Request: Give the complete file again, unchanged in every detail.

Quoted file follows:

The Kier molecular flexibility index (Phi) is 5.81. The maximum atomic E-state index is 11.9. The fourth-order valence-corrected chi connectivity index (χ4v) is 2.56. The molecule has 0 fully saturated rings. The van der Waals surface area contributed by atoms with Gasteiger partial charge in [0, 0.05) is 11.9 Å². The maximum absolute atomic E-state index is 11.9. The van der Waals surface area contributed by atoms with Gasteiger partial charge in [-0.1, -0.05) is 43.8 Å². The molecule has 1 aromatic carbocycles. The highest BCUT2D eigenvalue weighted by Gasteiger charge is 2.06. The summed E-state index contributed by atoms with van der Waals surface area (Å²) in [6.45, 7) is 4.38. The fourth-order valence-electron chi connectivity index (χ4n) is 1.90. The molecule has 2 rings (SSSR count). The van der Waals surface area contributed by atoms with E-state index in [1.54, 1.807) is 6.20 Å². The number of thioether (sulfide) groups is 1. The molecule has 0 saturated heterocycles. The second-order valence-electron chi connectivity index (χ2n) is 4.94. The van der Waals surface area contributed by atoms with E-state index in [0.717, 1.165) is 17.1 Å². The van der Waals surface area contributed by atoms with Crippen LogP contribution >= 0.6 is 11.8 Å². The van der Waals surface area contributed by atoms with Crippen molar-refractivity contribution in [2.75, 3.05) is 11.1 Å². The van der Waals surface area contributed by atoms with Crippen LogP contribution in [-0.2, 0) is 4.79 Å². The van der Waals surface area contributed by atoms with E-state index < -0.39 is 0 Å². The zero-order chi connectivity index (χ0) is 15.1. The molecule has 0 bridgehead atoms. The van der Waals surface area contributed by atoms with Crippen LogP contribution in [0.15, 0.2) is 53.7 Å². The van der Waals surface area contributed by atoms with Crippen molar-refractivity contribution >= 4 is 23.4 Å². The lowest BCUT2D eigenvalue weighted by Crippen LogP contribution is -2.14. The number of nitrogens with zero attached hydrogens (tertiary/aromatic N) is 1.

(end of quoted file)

The Kier molecular flexibility index (Phi) is 5.81. The maximum atomic E-state index is 11.9. The fourth-order valence-corrected chi connectivity index (χ4v) is 2.56. The molecule has 0 fully saturated rings. The van der Waals surface area contributed by atoms with Gasteiger partial charge in [0, 0.05) is 11.9 Å². The maximum absolute atomic E-state index is 11.9. The van der Waals surface area contributed by atoms with Gasteiger partial charge in [-0.1, -0.05) is 43.8 Å². The molecule has 1 aromatic carbocycles. The highest BCUT2D eigenvalue weighted by Gasteiger charge is 2.06. The summed E-state index contributed by atoms with van der Waals surface area (Å²) in [6.45, 7) is 4.38. The fourth-order valence-electron chi connectivity index (χ4n) is 1.90. The molecule has 2 rings (SSSR count). The van der Waals surface area contributed by atoms with E-state index in [1.54, 1.807) is 6.20 Å². The number of thioether (sulfide) groups is 1. The molecule has 0 saturated heterocycles. The second-order valence-electron chi connectivity index (χ2n) is 4.94. The van der Waals surface area contributed by atoms with E-state index in [0.717, 1.165) is 17.1 Å². The van der Waals surface area contributed by atoms with Crippen LogP contribution >= 0.6 is 11.8 Å². The van der Waals surface area contributed by atoms with Crippen molar-refractivity contribution in [2.75, 3.05) is 11.1 Å². The van der Waals surface area contributed by atoms with Crippen LogP contribution in [-0.2, 0) is 4.79 Å². The van der Waals surface area contributed by atoms with E-state index < -0.39 is 0 Å². The zero-order chi connectivity index (χ0) is 15.1. The molecule has 0 bridgehead atoms. The van der Waals surface area contributed by atoms with Crippen LogP contribution in [0.15, 0.2) is 53.7 Å². The van der Waals surface area contributed by atoms with Crippen molar-refractivity contribution >= 4 is 23.4 Å². The lowest BCUT2D eigenvalue weighted by Crippen LogP contribution is -2.14. The number of nitrogens with zero attached hydrogens (tertiary/aromatic N) is 1.